Academic journal article Argumentation and Advocacy

Newspaper Coverage of Presidential Primary Debates

Academic journal article Argumentation and Advocacy

Newspaper Coverage of Presidential Primary Debates

Article excerpt

Televised presidential campaign debates are an important component of the modern presidential campaign. Political debates have several important advantages over other media. First, they give the electorate an opportunity to compare the major candidates "head-to-head" as they discuss the same topics at the same time. Second, Jamieson (1987) commented on the length of these discourses: "As messages running an hour or longer, debates offer a level of contact with candidates clearly unmatched in spot ads and news segments.... the debates offer the most extensive and serious view of the candidates available to the electorate" (p. 28). Third, candidates (and their advisors) prepare extensively for these events. Nevertheless, unexpected questions or unanticipated statements from an opponent are capable of provoking a more spontaneous--and perhaps more accurate--view of the candidates than is possible with highly scripted speeches or television spots with scripts and the opportunity for multiple takes.

Although most scholarly attention has been focused on the general election campaign, we should not neglect the primary campaign. Primaries and caucuses have been increasingly important in recent years (Davis, 1997; Kendall, 2000). Candidates actively develop and disseminate messages to millions of voters in primaries. Furthermore, in some years with weak candidates (e.g., Bush in 1992), in a real sense the primary campaign may essentially determine the outcome of the election by deciding who receives the nomination and is entitled to challenge the weak opponent. For example, Bill Clinton won the Democratic nomination in 1992 so he could challenge, and defeat, President George Bush in the general election. However, it is possible that one or more of the other Democrats (e.g., Paul Tsongas, Bob Kerrey, Jerry Brown) could also have defeated Bush. If so, then the Democratic primary ultimately decided the election by determining who had the chance to face Bush in the general election. Clearly, the primary phase, and the discourse produced in it, merits scholarly attention.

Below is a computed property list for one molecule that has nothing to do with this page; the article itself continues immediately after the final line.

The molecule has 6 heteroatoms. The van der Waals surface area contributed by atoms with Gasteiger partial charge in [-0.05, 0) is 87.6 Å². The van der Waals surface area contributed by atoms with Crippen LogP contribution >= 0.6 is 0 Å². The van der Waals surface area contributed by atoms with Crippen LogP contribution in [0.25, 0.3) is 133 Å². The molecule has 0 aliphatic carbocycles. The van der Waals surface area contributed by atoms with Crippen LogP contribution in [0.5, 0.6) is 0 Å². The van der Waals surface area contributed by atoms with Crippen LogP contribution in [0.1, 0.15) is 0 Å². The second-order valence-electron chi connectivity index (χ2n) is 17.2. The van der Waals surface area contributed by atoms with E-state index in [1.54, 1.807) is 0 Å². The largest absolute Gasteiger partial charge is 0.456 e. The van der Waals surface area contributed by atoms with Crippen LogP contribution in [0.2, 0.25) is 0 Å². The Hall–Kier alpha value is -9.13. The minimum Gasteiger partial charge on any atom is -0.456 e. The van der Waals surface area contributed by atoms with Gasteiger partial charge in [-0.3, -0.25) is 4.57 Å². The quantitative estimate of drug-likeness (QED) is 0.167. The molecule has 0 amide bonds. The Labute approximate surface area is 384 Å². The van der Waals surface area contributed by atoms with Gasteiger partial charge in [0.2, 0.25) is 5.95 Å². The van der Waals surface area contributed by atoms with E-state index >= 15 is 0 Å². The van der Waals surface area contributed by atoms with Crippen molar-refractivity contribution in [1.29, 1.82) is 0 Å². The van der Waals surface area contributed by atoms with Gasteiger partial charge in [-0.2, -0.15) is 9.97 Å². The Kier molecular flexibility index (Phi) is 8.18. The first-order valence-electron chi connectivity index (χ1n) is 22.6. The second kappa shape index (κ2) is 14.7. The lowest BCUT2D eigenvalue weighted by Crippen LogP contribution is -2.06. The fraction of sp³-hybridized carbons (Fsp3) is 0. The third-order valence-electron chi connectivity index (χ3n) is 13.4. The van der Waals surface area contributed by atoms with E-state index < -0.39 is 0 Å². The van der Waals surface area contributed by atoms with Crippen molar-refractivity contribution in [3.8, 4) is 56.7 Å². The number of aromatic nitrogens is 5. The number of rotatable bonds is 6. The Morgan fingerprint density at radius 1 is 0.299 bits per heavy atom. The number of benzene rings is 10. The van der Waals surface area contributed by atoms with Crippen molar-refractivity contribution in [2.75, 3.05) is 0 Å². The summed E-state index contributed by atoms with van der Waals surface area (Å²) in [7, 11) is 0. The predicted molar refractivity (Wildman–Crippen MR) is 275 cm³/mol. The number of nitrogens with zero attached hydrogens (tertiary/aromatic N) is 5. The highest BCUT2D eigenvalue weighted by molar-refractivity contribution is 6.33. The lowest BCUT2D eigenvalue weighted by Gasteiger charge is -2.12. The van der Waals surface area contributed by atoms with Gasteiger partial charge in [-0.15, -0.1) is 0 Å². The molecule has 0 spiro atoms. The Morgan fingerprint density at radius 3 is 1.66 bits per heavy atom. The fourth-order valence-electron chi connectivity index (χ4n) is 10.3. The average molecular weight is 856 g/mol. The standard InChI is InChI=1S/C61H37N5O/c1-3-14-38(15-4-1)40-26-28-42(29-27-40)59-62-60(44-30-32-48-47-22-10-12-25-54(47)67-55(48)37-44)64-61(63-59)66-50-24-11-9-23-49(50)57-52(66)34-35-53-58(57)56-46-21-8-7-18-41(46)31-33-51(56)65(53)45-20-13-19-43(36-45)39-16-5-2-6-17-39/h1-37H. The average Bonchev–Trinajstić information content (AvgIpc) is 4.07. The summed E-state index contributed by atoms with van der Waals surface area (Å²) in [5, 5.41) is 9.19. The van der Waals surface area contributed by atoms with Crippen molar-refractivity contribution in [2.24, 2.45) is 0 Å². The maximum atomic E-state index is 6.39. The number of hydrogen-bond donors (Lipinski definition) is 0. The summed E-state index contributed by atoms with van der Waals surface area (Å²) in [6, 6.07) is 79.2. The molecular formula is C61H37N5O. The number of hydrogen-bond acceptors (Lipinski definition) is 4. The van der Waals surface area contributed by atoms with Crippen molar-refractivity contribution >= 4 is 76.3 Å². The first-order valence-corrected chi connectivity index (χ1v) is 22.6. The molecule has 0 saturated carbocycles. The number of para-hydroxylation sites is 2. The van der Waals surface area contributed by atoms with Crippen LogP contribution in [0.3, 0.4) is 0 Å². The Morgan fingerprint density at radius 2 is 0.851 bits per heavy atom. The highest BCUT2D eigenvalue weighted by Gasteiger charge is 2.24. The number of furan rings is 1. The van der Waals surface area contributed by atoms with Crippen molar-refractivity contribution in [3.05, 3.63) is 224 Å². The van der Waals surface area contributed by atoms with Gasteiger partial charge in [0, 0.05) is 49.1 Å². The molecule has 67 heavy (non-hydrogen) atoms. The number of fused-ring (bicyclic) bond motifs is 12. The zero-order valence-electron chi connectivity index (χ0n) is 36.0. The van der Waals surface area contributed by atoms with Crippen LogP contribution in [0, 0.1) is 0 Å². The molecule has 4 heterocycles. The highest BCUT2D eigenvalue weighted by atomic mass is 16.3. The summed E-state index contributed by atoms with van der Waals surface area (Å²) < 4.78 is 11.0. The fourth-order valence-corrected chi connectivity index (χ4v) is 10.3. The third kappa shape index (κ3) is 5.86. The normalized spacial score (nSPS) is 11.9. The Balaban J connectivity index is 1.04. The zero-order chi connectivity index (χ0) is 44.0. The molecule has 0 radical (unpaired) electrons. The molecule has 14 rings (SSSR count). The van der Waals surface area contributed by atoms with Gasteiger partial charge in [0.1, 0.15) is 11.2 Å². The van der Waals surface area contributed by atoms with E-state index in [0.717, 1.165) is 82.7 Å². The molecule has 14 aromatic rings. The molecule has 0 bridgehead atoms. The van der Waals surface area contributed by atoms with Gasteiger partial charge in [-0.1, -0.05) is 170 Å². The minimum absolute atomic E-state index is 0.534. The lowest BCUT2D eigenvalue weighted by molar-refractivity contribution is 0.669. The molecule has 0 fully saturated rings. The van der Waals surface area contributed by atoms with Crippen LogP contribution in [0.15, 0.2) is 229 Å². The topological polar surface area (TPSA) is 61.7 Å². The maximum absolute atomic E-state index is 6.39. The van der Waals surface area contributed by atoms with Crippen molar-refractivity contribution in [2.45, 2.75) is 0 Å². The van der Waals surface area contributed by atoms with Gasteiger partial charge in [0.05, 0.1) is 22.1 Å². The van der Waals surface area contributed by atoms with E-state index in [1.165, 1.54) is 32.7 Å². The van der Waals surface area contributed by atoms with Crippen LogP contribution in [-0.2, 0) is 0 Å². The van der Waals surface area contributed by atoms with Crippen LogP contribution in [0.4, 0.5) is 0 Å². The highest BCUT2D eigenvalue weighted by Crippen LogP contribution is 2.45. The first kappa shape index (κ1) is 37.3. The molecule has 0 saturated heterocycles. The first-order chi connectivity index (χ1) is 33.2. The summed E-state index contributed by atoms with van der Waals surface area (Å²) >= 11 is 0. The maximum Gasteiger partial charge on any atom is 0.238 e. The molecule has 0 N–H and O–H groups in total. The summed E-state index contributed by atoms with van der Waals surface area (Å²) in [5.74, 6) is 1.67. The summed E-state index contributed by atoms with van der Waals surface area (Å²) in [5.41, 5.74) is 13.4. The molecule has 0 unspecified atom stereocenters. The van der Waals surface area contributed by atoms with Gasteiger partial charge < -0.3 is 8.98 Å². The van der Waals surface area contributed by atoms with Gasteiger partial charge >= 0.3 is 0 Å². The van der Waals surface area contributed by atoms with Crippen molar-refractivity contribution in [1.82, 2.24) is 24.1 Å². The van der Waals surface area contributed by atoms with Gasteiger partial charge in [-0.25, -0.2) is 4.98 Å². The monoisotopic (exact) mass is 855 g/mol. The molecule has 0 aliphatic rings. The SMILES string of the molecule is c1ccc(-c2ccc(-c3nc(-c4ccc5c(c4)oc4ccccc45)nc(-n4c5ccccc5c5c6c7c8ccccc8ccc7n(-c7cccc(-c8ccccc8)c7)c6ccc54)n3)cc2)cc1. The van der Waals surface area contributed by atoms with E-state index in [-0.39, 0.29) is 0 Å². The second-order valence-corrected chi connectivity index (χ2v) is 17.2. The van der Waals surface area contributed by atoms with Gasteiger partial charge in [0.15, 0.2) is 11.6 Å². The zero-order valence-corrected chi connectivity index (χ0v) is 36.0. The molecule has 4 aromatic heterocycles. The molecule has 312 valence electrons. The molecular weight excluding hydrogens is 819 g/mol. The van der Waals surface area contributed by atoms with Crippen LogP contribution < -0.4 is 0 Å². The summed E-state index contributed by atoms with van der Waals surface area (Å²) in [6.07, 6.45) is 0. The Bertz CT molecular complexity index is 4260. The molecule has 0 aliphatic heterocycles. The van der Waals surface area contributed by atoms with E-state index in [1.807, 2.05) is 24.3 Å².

Unlike presidential debates in the general campaign phase, which have been studied extensively (e.g., Benoit & Wells, 1996; Bishop, Meadow, & Jackson-Beeck, 1978; Bitzer & Rueter, 1980; Carlin & McKinney, 1994; Coleman, 2000; Friedenberg, 1994, 1997; Hellweg, Pfau, M., & Brydon, 1992; Hinck, 1993; Jamieson & Birdsell, 1988; Kraus, 1962, 1979, 2000; Lanoue & Schrott, 1991; Martel, 1983; Schroeder, 2000), debates in the primary phase have been unjustly slighted. In fact, the first presidential debate, broadcast on radio, occurred in 1948 between two Republican candidates, Harold Stassen and Thomas Dewey (see Kane, 1987), twelve years before the Nixon-Kennedy debates. Furthermore, John Kennedy tuned up for the 1960 Nixon-Kennedy debates by facing fellow-Democrat Hubert Humphrey in a debate in West Virginia (Berquist, 1960). Primary debates occurred in three years without general debates (1956, 1968, 1972) and in the last four campaigns primary debates have outnumbered general debates by six to one (Benoit, Pier, Brazeal, McHale, Klyukovksi, & Airne, 2002). Clearly, much primary debate discourse is disseminated to the public.

Of course, fewer people are likely to watch a primary than a general debate. This becomes a smaller factor when one considers that the potential audience for a general debate includes all voters in the United States. However, in an important sense the audience for, say, a New Hampshire Republican primary debate consists only of the registered Republican voters in New Hampshire, so the audience for a primary debate need not be as large to potentially make a difference. Furthermore, a meta-analysis revealed that the effects of primary debates on viewers are significantly larger than the effects of general debates (Benoit, Hansen, & Verser, 2003). This is probably because the candidates who participate in primary debates (in mostly January and February) are much less well known than those who debate in the Fall campaign. …

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